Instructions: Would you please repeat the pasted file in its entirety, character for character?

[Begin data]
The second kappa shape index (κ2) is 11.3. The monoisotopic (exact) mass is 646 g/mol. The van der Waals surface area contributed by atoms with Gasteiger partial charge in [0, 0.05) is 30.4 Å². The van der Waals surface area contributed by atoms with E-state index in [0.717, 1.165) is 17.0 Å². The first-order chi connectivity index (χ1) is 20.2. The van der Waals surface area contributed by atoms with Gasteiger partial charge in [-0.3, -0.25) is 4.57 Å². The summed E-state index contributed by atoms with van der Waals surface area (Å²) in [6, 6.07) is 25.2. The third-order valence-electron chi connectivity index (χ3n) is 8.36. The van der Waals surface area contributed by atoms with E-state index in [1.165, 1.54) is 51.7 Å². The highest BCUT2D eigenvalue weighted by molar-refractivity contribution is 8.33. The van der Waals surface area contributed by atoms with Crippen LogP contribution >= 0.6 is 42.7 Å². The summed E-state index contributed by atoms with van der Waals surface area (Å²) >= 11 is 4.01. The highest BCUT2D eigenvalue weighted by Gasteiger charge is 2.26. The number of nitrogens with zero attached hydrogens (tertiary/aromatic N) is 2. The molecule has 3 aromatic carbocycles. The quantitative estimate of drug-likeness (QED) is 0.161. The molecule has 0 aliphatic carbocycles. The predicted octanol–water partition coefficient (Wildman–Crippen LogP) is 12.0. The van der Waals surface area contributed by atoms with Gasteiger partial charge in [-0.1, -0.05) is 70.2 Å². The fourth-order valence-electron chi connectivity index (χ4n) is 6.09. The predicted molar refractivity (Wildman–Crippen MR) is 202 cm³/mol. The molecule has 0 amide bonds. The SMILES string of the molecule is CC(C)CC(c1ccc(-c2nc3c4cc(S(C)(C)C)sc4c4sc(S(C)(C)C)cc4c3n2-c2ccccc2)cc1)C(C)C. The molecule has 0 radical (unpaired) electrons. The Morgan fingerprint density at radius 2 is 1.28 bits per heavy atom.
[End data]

The second kappa shape index (κ2) is 11.3. The monoisotopic (exact) mass is 646 g/mol. The van der Waals surface area contributed by atoms with Gasteiger partial charge in [0, 0.05) is 30.4 Å². The van der Waals surface area contributed by atoms with E-state index in [0.717, 1.165) is 17.0 Å². The first-order chi connectivity index (χ1) is 20.2. The van der Waals surface area contributed by atoms with Gasteiger partial charge in [-0.3, -0.25) is 4.57 Å². The summed E-state index contributed by atoms with van der Waals surface area (Å²) in [6, 6.07) is 25.2. The third-order valence-electron chi connectivity index (χ3n) is 8.36. The van der Waals surface area contributed by atoms with E-state index in [1.165, 1.54) is 51.7 Å². The highest BCUT2D eigenvalue weighted by molar-refractivity contribution is 8.33. The van der Waals surface area contributed by atoms with Crippen LogP contribution >= 0.6 is 42.7 Å². The summed E-state index contributed by atoms with van der Waals surface area (Å²) >= 11 is 4.01. The highest BCUT2D eigenvalue weighted by Gasteiger charge is 2.26. The number of nitrogens with zero attached hydrogens (tertiary/aromatic N) is 2. The molecule has 3 aromatic carbocycles. The quantitative estimate of drug-likeness (QED) is 0.161. The molecule has 0 aliphatic carbocycles. The predicted octanol–water partition coefficient (Wildman–Crippen LogP) is 12.0. The van der Waals surface area contributed by atoms with Gasteiger partial charge in [-0.1, -0.05) is 70.2 Å². The fourth-order valence-electron chi connectivity index (χ4n) is 6.09. The predicted molar refractivity (Wildman–Crippen MR) is 202 cm³/mol. The molecule has 0 amide bonds. The SMILES string of the molecule is CC(C)CC(c1ccc(-c2nc3c4cc(S(C)(C)C)sc4c4sc(S(C)(C)C)cc4c3n2-c2ccccc2)cc1)C(C)C. The molecule has 0 radical (unpaired) electrons. The Morgan fingerprint density at radius 2 is 1.28 bits per heavy atom.